Understanding the differences between these two different ways of resolving social and political issues is an important but limited point.31 To assure that the boundaries of this point are plain, let me emphasize that there is no inherent tension between religious faith and the underpinnings of legal education, nor is there any inherent conflict between individuals of profound religious beliefs and the actual practice of law.32 In addition, my comments obviously have no bearing on the free exercise of religion as protected by the First Amendment to the Constitution, the important role of religion in individual lives or American life, the many contributions that religious groups make to American life, or the significant contribution of religious law and thought to the western legal tradition.33
To a surprising extent, there seems an affinity between the underpinnings of legal education and the considerations that prompted the adoption of the First Amendment’s prohibition barring the establishment of a religion. Legal education places a premium on what I consider the tools of deliberation — evidence, reason, and argumentation. A deliberative process based on these considerations promotes a common ground among those of diverse perspectives that helps hold together a pluralistic society such as that in the United States.34
Similarly, the Establishment Clause of the First Amendment not only seeks to keep the state neutral so that it does not prefer one religion over another, but, by so doing, it also encourages the state to make public laws and policy by what I have termed the tools of deliberation. These tools become a common ground for deliberation among individuals and groups whose historical, religious, and cultural differences may be substantial. Thus, the effort to keep some separation between church and state in the making of public laws in the United States promotes unity by requiring a common ground for the making of public laws.35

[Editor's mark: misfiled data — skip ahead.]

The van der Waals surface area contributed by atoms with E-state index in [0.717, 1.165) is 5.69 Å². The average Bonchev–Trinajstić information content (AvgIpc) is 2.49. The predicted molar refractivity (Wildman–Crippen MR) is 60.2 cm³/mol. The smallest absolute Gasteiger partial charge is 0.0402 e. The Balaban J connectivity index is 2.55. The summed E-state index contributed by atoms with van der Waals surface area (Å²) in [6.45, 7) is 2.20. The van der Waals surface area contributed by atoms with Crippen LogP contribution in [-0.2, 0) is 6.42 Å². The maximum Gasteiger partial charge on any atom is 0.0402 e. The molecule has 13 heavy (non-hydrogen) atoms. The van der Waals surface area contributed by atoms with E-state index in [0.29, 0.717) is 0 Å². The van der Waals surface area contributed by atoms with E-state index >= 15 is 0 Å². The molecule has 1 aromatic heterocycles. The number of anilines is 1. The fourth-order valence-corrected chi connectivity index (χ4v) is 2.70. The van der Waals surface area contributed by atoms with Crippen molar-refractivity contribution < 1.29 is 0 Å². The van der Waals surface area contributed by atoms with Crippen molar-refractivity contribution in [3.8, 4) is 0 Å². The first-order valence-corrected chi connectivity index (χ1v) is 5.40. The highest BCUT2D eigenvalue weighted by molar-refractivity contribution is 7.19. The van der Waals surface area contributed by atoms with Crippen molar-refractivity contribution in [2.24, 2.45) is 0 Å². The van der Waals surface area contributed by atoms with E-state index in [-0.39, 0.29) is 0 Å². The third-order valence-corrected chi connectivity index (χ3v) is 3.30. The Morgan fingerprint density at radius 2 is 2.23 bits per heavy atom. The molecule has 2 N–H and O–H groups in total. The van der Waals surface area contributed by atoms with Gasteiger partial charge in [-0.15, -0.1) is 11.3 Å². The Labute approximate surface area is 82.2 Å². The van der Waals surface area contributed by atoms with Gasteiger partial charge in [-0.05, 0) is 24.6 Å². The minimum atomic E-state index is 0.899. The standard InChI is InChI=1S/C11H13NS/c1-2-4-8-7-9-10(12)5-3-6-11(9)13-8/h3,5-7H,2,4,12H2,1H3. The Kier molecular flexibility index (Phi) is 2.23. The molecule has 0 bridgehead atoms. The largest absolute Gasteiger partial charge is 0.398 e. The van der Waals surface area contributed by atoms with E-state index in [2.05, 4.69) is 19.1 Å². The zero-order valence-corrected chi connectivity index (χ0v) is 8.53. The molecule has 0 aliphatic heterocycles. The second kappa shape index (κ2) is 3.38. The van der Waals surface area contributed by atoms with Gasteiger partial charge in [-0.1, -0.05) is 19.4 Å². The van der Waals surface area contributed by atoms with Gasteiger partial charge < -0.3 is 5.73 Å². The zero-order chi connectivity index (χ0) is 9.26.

It is not fashionable today to say many good words about law schools, the legal profession, and their contributions to American life. I think that is regrettable, not because law schools and the profession lack serious failings — they most certainly do not — but because the inclination to take them to the wood shed has largely overshadowed their constructive role in our society. The United States simply could not be what it is without law schools and the legal profession. As already noted, law schools and the profession are central to the rule of law, our democratic structure and process, our capital markets, and our freedoms. But, as this essay has endeavored to make plain, law schools and the legal profession contribute to fostering the tools of deliberation and providing us with a common ground that help bridge our differences and shape our public laws and policy. And even though not generally acknowledged — perhaps because of the dominant perception of the practice of law as being adversarial — that contribution, providing our pluralistic society with a common ground for bridging our differences, may be as important to our nation as any that law schools and the legal profession daily make to American life.